A fundamental work of Shaivism, traditionally attributed to Vasugupta, is the Shiva Sutras of Vasugupta. [For the Shiva Sutras as a foundational work and classification as agama, see: Tattwananda, p. 54.] Traditionally these sutras are considered to have been revealed to Vasugupta by Shiva. [For belief that these are revealed scriptures, see: Tattwananda, p. 54.] According to myth, Vasugupta had a dream in which Shiva told him to go to the IAST|Mahādeva mountain in Kashmir. On this mountain he is said to have found verses inscribed on a rock, the "Shiva Sutras", which outline the teachings of Shaiva monism. This text is one of the key sources for Kashmir Shaivism. [For summary of the dream leading to the discovery of the "Shiva Sutras", and their importance as a key source, see: Flood (1996), p. 167.] The work is a collection of aphorisms. The sutras expound a purely non-dual ("advaita") metaphysics. [For characterization of the content as purely "advaita" metaphysics, see: Tattwananda, p. 54.] These sutras, which are classifed as a type of Hindu scripture known as "agamas", are also known as the "Shiva Upanishad Samgraha" (Sanskrit: "IAST|śivopaniṣad saṅgraha") or "Shivarahasyagama Samgraha". [For alternate names "IAST|śivopaniṣad saṅgraha" and "IAST|śivarahasyagama" and classification as agama, see: Tattwananda, p. 54.]

Classification of the written tradition

The first Kashmiri Shaiva texts were written in the early ninth century CE. [Dyczkowski, p. 4.]

As a monistic tantric system, Trika Shaivism, as it is also known, draws teachings from shrutis, such as the monistic "Bhairava Tantras", Shiva Sutras of Vasugupta, and also a unique version of the "Bhagavad Gita" which has a commentary by Abhinavagupta, known as the "Gitartha Samgraha". Teachings are also drawn from the Tantraloka of Abhinavagupta, prominent among a vast body of "smritis" employed by Kashmir Shaivism.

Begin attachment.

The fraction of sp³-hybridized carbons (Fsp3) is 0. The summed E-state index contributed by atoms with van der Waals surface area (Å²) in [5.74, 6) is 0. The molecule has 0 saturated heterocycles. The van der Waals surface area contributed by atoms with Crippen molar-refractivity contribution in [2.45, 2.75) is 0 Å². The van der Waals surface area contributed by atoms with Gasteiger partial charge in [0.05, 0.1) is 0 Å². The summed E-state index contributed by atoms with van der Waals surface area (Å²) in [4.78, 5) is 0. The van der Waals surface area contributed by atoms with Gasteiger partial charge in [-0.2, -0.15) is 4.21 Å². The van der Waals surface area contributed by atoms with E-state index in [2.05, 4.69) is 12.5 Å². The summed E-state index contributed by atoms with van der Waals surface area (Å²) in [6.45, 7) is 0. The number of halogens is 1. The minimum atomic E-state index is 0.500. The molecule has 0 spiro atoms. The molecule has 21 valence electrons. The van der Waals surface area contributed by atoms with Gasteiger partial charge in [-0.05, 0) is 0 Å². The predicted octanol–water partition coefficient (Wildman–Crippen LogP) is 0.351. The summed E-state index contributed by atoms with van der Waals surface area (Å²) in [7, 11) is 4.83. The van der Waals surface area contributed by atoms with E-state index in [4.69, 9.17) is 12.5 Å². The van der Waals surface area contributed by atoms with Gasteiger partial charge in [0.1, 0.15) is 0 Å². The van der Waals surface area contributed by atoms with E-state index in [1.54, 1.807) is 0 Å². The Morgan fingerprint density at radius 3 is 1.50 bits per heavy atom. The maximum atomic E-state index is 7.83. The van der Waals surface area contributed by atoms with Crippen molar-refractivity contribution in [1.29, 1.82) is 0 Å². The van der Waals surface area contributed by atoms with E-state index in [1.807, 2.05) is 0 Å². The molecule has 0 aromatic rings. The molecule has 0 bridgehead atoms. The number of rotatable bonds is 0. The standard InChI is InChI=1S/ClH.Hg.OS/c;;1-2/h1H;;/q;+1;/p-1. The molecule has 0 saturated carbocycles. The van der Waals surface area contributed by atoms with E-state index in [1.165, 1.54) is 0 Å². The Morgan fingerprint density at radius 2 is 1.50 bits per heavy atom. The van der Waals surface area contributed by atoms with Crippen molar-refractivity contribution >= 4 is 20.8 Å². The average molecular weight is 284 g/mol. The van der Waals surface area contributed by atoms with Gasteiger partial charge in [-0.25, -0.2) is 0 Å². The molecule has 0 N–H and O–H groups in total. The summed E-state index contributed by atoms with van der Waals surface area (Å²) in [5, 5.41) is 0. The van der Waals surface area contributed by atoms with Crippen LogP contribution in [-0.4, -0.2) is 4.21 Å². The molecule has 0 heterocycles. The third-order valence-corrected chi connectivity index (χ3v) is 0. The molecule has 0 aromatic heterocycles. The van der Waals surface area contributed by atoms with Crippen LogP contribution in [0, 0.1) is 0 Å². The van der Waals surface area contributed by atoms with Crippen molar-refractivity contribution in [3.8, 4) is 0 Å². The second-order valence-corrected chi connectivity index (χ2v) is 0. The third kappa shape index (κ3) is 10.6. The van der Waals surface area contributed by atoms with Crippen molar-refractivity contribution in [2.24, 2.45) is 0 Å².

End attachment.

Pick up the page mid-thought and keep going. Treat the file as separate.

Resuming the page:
In general, the whole written tradition of Shaivism can be divided in three fundamental parts: "Āgama Śāstra", "Spanda Śāstra" and "Pratyabhijñā Śāstra". [The Trika Saivism of Kashmir, Moti Lal Pandit, pag. IX]

1. "Āgama Śāstra" are those writings that are considered as being a direct revelation from Siva. These writings were first communicated orally, from the master to the worthy disciple. They include essential works such as "Mālinīvijaya Tantra", "Svacchanda Tantra", "Vijñānabhairava Tantra", "Netra Tantra", "IAST|Mṛgendra Tantra", "Rudrayāmala Tantra", "Śivasūtra" and others. There are also numerous commentaries to these works, "Śivasūtra" having most of them. [The Trika Saivism of Kashmir, Moti Lal Pandit, pag. X]

2. "Spanda Śāstra", the main work of which is "Spanda Kārikā" of Vasugupta, with its many commentaries. Out of them, two are of major importance: "Spanda Sandoha" (this commentary talks only about the first verses of "Spanda Kārikā"), and "IAST|Spanda Nirṇaya" (which is a commentary of the complete text). [The Trika Saivism of Kashmir, Moti Lal Pandit, pag. X]

3. "Pratyabhijñā Śāstra" are those writings which have mainly a metaphysical content. Due to their extremely high spiritual and intellectual level, this part of the written tradition of Shaivism is the least accessible for the uninitiated. Nevertheless, this corpus of writings refer to the simplest and most direct modality of spiritual realization. "Pratyabhijñā" means "recognition" and refers to the spontaneous recognition of the divine nature hidden in each human being (atman). The most important works in this category are: "Īśvara Pratyabhijñā", the fundamental work of Utpaladeva, and "Pratyabhijñā Vimarśinī", a commentary to Īśvara Pratyabhijñā". "Īśvara Pratyabhijñā" means in fact the direct recognition of the Lord ("Īśvara") as identical to one's Heart. Before "Utpaladeva", his master "Somānanda" wrote "IAST|Śiva Dṛṣṭi" ("The Vision of Siva"), a devotional poem written on multiple levels of meaning. [The Trika Saivism of Kashmir, Moti Lal Pandit, pag. XI]

Prominent sages of Kashmir Shaivism

Abhinavagupta

All the four branches of the Kashmiri Shaivism tradition were put together by the great philosopher Abhinavagupta (approx. 950-1020 AD [Triadic Mysticism, Paul E. Murphy, page 12] ). Among his important works, the most important is the Tantraloka ("The Divine Light of Tantra"), a work in verses which is a majestic synthesis of the whole tradition of monistic Shaivism. Abhinavagupta succeeded in smoothing out all the apparent differences and disparities that existed among the different branches and schools of Kashmir Shaivism of before him. Thus he offers a unitary, coherent and complete vision of this system. Due to the exceptional length (5859 verses [Tantric Studies in Memory of Hélène Burnner, Alexis Sanderson, page 371] ) of Tantraloka, Abhinavagupta himself provided a shorter version in prose, called Tantrasara ("The Essence of Tantra").

Jayaratha

Another important Kashmiri Shaivite, "Jayaratha" (1150-1200 AD, [Introduction to the Tantrāloka, Navijan Rastogi, page 92] ), added his commentary to Tantraloka, a task of great difficulty which was his life long pursuit [Introduction to the Tantrāloka, Navijan Rastogi, page 102] . He provided more context, numerous quotes and clarifications without which some passages from "Tantraloka" would be impossible to elucidate today.

The four schools of Kashmir Shaivism

Krama